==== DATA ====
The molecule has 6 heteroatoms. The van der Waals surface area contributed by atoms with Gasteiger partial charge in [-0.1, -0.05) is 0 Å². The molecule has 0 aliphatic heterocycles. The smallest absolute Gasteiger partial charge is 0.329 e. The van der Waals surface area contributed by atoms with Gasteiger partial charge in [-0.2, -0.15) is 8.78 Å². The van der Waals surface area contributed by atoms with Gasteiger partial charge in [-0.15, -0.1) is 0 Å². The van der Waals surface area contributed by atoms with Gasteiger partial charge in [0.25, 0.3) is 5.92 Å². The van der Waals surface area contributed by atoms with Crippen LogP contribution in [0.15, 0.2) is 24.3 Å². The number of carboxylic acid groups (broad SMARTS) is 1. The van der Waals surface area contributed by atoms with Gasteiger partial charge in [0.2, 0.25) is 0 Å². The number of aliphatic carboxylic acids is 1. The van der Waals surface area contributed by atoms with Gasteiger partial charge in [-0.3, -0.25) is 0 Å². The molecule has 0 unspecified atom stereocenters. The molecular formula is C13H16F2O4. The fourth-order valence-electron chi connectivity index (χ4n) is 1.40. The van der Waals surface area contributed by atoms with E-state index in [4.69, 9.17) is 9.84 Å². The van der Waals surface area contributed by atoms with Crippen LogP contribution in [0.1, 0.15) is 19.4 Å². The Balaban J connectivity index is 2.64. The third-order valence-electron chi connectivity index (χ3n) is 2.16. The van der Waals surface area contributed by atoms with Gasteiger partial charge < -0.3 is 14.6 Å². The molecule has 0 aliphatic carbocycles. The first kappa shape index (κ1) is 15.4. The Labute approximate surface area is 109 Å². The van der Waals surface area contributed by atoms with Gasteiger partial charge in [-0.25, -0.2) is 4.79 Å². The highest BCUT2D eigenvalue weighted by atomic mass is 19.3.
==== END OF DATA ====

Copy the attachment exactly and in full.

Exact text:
The molecule has 6 heteroatoms. The van der Waals surface area contributed by atoms with Gasteiger partial charge in [-0.1, -0.05) is 0 Å². The molecule has 0 aliphatic heterocycles. The smallest absolute Gasteiger partial charge is 0.329 e. The van der Waals surface area contributed by atoms with Gasteiger partial charge in [-0.2, -0.15) is 8.78 Å². The van der Waals surface area contributed by atoms with Gasteiger partial charge in [-0.15, -0.1) is 0 Å². The van der Waals surface area contributed by atoms with Gasteiger partial charge in [0.25, 0.3) is 5.92 Å². The van der Waals surface area contributed by atoms with Crippen LogP contribution in [0.15, 0.2) is 24.3 Å². The number of carboxylic acid groups (broad SMARTS) is 1. The van der Waals surface area contributed by atoms with Gasteiger partial charge in [0.2, 0.25) is 0 Å². The number of aliphatic carboxylic acids is 1. The van der Waals surface area contributed by atoms with Gasteiger partial charge in [-0.3, -0.25) is 0 Å². The molecule has 0 unspecified atom stereocenters. The molecular formula is C13H16F2O4. The fourth-order valence-electron chi connectivity index (χ4n) is 1.40. The van der Waals surface area contributed by atoms with E-state index in [4.69, 9.17) is 9.84 Å². The van der Waals surface area contributed by atoms with Crippen LogP contribution in [0.1, 0.15) is 19.4 Å². The Balaban J connectivity index is 2.64. The third-order valence-electron chi connectivity index (χ3n) is 2.16. The van der Waals surface area contributed by atoms with Gasteiger partial charge < -0.3 is 14.6 Å². The molecule has 0 aliphatic carbocycles. The first kappa shape index (κ1) is 15.4. The Labute approximate surface area is 109 Å². The van der Waals surface area contributed by atoms with Gasteiger partial charge in [-0.25, -0.2) is 4.79 Å². The highest BCUT2D eigenvalue weighted by atomic mass is 19.3.